There were many ways to die during the brutal days of the Khmer Rouge’s reign in Cambodia: starvation, disease, torture, poisoning, execution, landmines …
Kim Chhay saw all of them during her time in a concentration camp in Pol Pot’s infamous genocidal Killing Fields. Chhay, now a multicultural diversity counselor at Stark State College, was 5 years old in 1975 when her family was stripped of its home and belongings and each other and taken to concentration camps.
Her tiny face peers out from a grainy black and white photo taken near the war’s end. She, her mother and three siblings survived. Four older siblings were executed, two younger ones starved to death. Her father, a doctor, was kept alive for his medical knowledge until the regime’s collapse. Then, Chhay saw him tortured and executed as an example to other prisoners.
“I know it was him,” she told her mother, who like the rest of the family was using an alias. “I heard him call out your real name.”
“Normal life” in the camp, she said, meant eating what you could find, including snakes, lizards and snails in addition to the small allotment of runny porridge. It meant “no school, no religion, no family, no laughter,” Chhay said. It meant seeing children her age “dying left and right,” walking through mass graves of bodies and skeletons thinking it was “just the way it was,” working in the rice fields, picking up bundles “until you fell over,” nighttime indoctrination to eradicate independent thinking because “to disagree means you’ll be gone the next day.”
When political chaos erupted again in 1979, Chhay and her remaining siblings and mother were miraculously reunited and, under the cover of the night’s blackness in a jungle loaded with landmines, found their way to the Thailand border “We made it,” she said, “but barely.”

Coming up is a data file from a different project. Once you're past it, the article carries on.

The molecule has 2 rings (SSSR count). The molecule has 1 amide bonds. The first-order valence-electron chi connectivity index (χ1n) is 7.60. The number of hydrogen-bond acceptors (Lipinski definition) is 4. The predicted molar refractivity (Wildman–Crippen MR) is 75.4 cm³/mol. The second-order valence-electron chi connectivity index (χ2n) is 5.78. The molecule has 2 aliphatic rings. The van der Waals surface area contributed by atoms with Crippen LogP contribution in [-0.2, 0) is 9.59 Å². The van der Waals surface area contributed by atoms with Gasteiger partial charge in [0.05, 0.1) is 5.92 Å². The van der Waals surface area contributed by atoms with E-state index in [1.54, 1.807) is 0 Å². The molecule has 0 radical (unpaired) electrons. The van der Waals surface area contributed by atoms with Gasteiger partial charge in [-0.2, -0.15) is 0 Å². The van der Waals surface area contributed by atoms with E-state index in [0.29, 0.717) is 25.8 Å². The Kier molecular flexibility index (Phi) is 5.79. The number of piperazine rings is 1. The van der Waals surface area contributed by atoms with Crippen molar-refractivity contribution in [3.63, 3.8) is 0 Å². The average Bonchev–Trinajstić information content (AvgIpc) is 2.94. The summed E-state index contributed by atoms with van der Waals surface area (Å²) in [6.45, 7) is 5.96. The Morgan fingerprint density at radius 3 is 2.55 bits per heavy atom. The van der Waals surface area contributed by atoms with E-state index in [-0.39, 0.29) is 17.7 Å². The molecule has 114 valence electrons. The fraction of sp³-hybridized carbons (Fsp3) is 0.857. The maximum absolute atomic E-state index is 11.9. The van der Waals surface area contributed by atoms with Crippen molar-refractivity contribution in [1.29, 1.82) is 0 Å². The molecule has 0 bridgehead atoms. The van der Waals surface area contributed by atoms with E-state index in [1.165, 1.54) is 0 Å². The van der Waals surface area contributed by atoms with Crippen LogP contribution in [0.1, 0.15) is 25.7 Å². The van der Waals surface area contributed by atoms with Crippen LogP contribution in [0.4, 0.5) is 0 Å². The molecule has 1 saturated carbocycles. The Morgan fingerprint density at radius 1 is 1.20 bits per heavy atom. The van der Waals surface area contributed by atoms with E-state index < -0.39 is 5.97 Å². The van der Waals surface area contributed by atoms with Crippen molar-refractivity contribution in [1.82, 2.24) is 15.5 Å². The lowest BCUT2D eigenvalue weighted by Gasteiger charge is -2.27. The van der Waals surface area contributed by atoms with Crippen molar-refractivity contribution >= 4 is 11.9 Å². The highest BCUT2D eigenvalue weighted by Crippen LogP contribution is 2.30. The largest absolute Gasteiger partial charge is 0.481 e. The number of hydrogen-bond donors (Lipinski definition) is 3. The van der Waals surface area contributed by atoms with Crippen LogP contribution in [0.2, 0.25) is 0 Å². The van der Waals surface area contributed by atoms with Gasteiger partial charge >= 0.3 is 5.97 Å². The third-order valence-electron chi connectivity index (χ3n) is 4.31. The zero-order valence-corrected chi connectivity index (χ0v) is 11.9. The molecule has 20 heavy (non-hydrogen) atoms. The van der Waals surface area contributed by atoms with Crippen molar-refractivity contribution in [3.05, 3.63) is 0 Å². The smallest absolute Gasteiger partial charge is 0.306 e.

Eventually, sponsored by relatives, the remaining family members arrived in the United States. Ending up in Minnesota so her mother could be treated at the Mayo Clinic, “normal life” became an adolescence of working hard in school, helping raise her siblings, and rolling up her sleeves at the small restaurant her mother opened to make a living.
“She told us, ‘Don’t live the way I live; learn as much as you can. This is your home, make the best of it and go as far as you can,’” Chhay said. “She didn’t have to say much after that.” Chhay and her siblings developed a thirst for learning, she said, an ethic she and her husband, an engineer, hope to pass on to their son. She’ll explain to him, she said, the physical and mental scars she carries from her years in the concentration camp, but also encourage him to follow the tradition family loyalty, of grabbing hold of the American dream, of turning the negative to a positive.
“I tell him, ‘Don’t forget who you are, but learn all you can and appreciate the good.’ What happened in my country is still happening all over the world. I share my story so we can all recognize the people we interact with – our students, coworkers, neighbors, community – have stories we need to know. It’s good for us to share, to be made aware of our diverse backgrounds. My message is this: If you can help your community, do so.”
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